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Why You Should Stop Letting Academic Validation Define Your Self-Worth

If you’re an overachieving university student like me, receiving one bad grade can make you feel like the world is crumbling around you. It’s a horrible feeling, not because you didn’t try, but because all the time you dedicated to that particular project was for nothing. There is a desire for perfection that follows you as you complete every test, assignment or exam, and if you don’t get that A, you beat yourself up over it. Maybe it’ll ruin your day or your week. And sometimes it feels like your professor just sat you down and told you how horrible of a person you are.

As great as it feels to receive top grades and be considered by professors as a “hard-working student,” it’s not always healthy. We shouldn’t be crying over a low mark or feeling guilty for taking one day off to spend time with family and friends, or just to do some of the things we love. There is a toxicity within the online world that romanticizes productivity, known as “hustle culture” or “study culture.” On Instagram and TikTok, influencers post time-lapses of themselves studying at a desk for eight hours straight, surrounded by their trendy stationery items and weekly planners. On YouTube, you can join in on live “study with me’” videos and watch academic-focused vlogs created by your favourite StudyTubers. Don’t get me wrong, I also rely on some of these creators to give me the motivation to study. They actually make me feel excited to sit down and start working, and I appreciate the effort these influencers put into their content. It’s inspiring to watch other people dedicate themselves to the tasks they love, but when these tasks begin to consume your entire life––including how you view yourself––that’s when it becomes a problem.

Even though I’m still learning how to do this, it’s crucial that you take some time to focus on separating your grades from your self-image. I can promise you that a C grade isn’t a reflection of how you look or how other people perceive you – it’s just another way of saying, “do better next time.” Growth isn’t linear, which means that you have to face the lower grades in order to receive the high ones. If you’re never forced to experience failure, you wouldn’t be the person you are today.

I’m not saying that you should stop working hard, but I think we all need to take a step back every once in a while to prioritize ourselves. You don’t need to be working all day and night to be productive or to be considered successful. In fact, I think it’s pretty unrealistic to be “hustling” all the time. We must learn how to enjoy ourselves and take the time to just do nothing. Once we set boundaries between school and our personal life, living becomes a lot less draining.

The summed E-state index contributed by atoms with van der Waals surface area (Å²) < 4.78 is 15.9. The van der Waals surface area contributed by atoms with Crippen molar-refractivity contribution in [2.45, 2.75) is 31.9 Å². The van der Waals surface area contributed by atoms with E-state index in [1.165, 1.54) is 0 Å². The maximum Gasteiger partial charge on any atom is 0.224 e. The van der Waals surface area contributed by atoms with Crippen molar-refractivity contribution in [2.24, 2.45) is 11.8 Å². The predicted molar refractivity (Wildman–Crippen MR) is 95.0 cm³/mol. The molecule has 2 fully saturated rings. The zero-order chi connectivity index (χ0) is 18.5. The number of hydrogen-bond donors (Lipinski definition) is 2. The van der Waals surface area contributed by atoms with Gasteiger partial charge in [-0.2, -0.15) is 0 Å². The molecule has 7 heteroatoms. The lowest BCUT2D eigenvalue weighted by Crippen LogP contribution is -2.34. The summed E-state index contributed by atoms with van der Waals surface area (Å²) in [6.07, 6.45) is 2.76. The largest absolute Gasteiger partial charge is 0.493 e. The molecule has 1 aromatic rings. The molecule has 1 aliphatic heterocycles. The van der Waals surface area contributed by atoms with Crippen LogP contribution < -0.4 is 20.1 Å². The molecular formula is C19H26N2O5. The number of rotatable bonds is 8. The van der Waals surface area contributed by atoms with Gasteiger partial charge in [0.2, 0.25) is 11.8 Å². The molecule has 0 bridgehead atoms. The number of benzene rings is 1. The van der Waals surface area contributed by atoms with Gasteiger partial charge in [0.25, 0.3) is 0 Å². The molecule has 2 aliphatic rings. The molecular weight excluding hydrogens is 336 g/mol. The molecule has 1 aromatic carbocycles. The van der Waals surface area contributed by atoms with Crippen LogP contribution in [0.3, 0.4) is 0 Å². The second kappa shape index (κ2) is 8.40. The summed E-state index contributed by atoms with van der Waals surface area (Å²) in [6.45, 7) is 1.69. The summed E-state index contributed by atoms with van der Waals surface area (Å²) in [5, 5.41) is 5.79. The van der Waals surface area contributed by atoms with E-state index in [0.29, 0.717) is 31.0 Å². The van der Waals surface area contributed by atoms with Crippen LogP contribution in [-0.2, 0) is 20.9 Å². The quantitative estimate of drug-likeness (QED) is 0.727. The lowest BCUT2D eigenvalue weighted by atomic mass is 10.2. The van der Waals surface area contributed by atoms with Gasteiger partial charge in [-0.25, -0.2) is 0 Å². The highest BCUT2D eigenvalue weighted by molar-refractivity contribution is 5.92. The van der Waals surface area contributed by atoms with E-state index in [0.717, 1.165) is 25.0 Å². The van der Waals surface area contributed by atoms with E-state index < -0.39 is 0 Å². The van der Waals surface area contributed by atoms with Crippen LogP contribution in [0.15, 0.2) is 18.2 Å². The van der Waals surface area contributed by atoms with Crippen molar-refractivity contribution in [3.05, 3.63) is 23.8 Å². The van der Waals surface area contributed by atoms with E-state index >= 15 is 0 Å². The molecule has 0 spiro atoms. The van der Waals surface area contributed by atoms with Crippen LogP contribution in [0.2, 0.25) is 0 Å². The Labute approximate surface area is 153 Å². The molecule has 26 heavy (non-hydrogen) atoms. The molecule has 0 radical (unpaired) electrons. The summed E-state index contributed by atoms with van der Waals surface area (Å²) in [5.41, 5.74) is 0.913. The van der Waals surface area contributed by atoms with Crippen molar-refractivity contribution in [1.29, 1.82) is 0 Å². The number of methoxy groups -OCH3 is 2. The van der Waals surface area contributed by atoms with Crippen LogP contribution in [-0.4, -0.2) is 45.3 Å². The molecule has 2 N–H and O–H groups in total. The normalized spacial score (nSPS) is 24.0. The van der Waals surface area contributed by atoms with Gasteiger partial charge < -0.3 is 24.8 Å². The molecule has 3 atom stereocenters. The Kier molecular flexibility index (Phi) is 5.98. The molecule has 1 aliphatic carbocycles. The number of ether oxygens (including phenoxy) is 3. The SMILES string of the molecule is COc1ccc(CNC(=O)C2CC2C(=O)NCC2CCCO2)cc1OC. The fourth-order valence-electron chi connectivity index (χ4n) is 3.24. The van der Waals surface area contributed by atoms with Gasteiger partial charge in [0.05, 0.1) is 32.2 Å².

So, if you’re experiencing burnout or have been mumbling “I do that” after reading everything above, you’ve come to the right place. Here are some tips I’ve been practicing to help me balance school and my personal life:

Dedicate an hour EVERY DAY to Do something you love

It’s crucial that we set aside time for guilty pleasures. Whether that is reading that book you’ve been eyeing for months, watching an episode of your favourite television show, baking something sweet, going out for coffee with a friend, or watching a new movie in theatres – we should be able to take a break from our assignments to do the things we enjoy. Once we take these things away, completing your work becomes daunting, and actually finding the motivation to start the day feels like a chore. Now, you have something to look forward to while also giving yourself that mental break you deserve.

Get into the habit of journaling

Journaling has become a huge trend these past few years. While it may seem like a waste of time for some, it’s a great way to self-reflect and start your day with a positive mindset. It also opens a lot of doors for creativity and expression. There’s a ton of journals that you can order online that are centred around different themes. To purchase these, I would suggest checking out Etsy or any other online shops.

Practice daily affirmations

You can find various lists of affirmations online to follow. Remind yourself of your self-worth, especially if you’re feeling low or are having a bad day. Starting your day with daily affirmations can help improve your mindset and will get rid of any of that personal doubt that you might’ve woken up with. Sometimes we all need to be reminded of the type of person we are and what we’re capable of––and that’s okay!

Go for a walk

If your brain is feeling scattered or you feel like you need to take some time to reflect, put in your headphones, blast your favourite playlist and take a walk. If you live near a park or conservation area, take some time out of your day to appreciate nature and enjoy the fresh air. It also might be relieving to stretch your legs after sitting in a desk chair or hunched over on your computer for hours on end.

Take breaks!

I can’t stress this one enough. I’ve also made the mistake of working on an assignment for hours without a break and I always end up feeling terrible. Even if it’s just for five minutes – get up, walk around, look outside, stretch your legs. I assure you that taking a few breaks won’t prevent you from completing that assignment on time.

While productivity has become such a huge part of our lives as university students, we shouldn’t be afraid to focus on other things. Even though it may not seem like it, there is more to life than how well you’ll do in school.

You are your top priority, and it’s important that you never forget that.

Claire is a first year English student at Ryerson University.
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